Top 5 by Venus in Arms – week 81

Britain last week joined the coalition in Syria, after a favourable parliamentary vote. On Kingsofwar, some thought on the rationale, and wisdom, of British intervention.

In the meanwhile, SecDef Carter announced that the last barriers will be removed to women in the armed forces. A survey shows that the rank-and-file is sceptical about the measure.

Sandy Berger, National Security Advisor to President Clinton, died at the age of 70. These are a few pages of an oral memoir, discussing some of the major foreign policy crises faced in the 90s, from the crisis of the Mexican peso to Kosovo.

This is an Italian blog, and there is news in Italian defence policy this week. The first  F-35 Lightning II has been delivered to the Italian Air Force, assembled in Italy. More are to come, although the number has been cut by more than half since the original planning (more news in Italian, here).

Maps are an important part of how the images of the world. This Burmese map challenges our conventional view of cartography, and the world.

 

 

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Top 5 by Venus in Arms – week 63

Greece: we never really talked about it. Maybe there will be a chance, also depending on if and how Russia’s promises of support will eventually materialize. For the time being, we sponsor the best travel guide on Greece. Not a conventional one, more on politics and less on dream islands.

With many issues on the agenda, from the Iran nuclear talks to the ever-present ISIS, the US still found time and resources to devote to Somalia. Foreign Policy’s Ty McCormick provides a narrative of the “shadowy presence” of the American military in the Horn of Africa.

Daniel Fiot looks at the consequences of the recently released US National Military Strategy on Europe. A summary? Time goes on, and gaps within NATO widen rather than narrowing.

An Italian cybersecurity company in the news (mostly international, by the way). Hacking Team, providing specialized cyber services, has been the victim of a cyber attack itself. Among the information released, how much it costs to crack email accounts.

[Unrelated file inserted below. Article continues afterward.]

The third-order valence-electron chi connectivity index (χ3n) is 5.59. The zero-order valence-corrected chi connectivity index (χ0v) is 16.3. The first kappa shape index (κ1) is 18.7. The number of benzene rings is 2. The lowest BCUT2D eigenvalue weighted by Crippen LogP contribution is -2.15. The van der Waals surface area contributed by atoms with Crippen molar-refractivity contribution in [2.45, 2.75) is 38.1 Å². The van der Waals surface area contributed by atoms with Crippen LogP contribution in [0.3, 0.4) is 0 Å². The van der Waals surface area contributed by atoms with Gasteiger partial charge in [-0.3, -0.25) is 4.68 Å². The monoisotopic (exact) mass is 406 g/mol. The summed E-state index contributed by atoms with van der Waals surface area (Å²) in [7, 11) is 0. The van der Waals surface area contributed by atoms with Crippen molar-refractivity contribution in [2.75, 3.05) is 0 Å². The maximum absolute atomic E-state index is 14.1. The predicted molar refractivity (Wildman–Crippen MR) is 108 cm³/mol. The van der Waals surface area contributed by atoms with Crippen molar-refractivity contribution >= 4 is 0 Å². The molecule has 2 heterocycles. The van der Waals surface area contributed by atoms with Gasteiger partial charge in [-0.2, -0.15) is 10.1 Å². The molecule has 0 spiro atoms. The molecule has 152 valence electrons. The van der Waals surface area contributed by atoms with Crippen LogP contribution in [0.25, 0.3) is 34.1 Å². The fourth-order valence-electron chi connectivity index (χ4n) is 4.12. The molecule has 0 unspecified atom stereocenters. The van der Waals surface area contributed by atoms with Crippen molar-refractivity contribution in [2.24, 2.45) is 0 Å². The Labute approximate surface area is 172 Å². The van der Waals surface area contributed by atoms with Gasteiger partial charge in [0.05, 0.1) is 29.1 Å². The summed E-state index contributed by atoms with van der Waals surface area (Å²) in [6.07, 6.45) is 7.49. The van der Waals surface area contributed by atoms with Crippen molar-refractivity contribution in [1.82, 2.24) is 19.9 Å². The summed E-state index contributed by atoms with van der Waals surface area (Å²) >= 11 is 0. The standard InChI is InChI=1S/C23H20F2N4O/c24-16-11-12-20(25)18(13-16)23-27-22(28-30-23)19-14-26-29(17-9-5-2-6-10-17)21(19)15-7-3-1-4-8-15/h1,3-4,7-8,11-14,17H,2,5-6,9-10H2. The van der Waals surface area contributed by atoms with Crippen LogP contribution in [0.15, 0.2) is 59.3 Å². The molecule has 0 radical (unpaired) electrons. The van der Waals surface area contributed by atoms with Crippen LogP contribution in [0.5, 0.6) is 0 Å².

A novel for the holidays? P.W. Singer co-authored Ghost Fleet, on how the future war will play out. His essays are great reads, let’s give him a chance.

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Top 5 by Venus in Arms – week 53

A US Edition this week. It’s time for the 2016 budget in the US, and defense budget enters the 2016 fray with a lot of issues on the agenda. DefenseOne has a very complete page to stay updated on how things will evolve, while key facts/numbers are provided by the conservative think tank American Enterprise Institute.

The US Navy clearly has an important stake in this process. If the direction of change is still unclear, there are few doubts that new challenges –and namely Chinese missile capabilities – have been interpreted as requiring a larger surface fleet than previously planned.  Financial sustainability of such plans is the key issue.

The DoD’s Cyber Strategy was also released. Duck of Minerva  features a post on the topic that provides quite a skeptical viewon the ability of the Pentagon to actually face the threat.

In the meanwhile, some voices have been urging President Obama to keep the US away from (too) troubled waters. The deterioration of the situation in Yemen, with risks of total chaos favoring US (and Saudi Arabia) foes, might seem to call for bold action. Fred Kaplan advises against getting into the Yemeni trap.

National Guard was used in the attempt to quell the riots in Baltimore, Maryland, that followed another case of alleged police violence against an African-American. The Atlantic’s Conor Feiersdorf argues that both the police and the violent rioters should held accountable for the situation.

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Top 5 by Venus in Arms – week 39

“Terrorist hunt” has been in the agenda for decades, but recent events brought the practice under the spotlight even more. The New Yorker’s Mattathias Schwartz critically discusses the NSA strategies of controlling phones, arguing this is not necessarily bringing success, while it has high costs.

Non-traditional threats have been attracting the attention of armed forces in recent years. This is the account of the American General leading the mission to fight Ebola virus, on of the most recent, and demanding, of the new US Army’s missions.

Frequent travellers might worry about how widespread conflicts might affect their flights. The Israeli Defence Forces’ blog proposes an article on how technology can guarantee safety to airplanes – and their passengers – even in the midst of missile attacks.

While facing a complex range of new missions, armed forces are also rethinking the weapons they need. Which will be around in the next 20 years and beyond? The interplay between growing resource constraints and the rapid development of anti-access/area-denial weapons, for instance, is potentially underpinning the potential demise of stealth technology.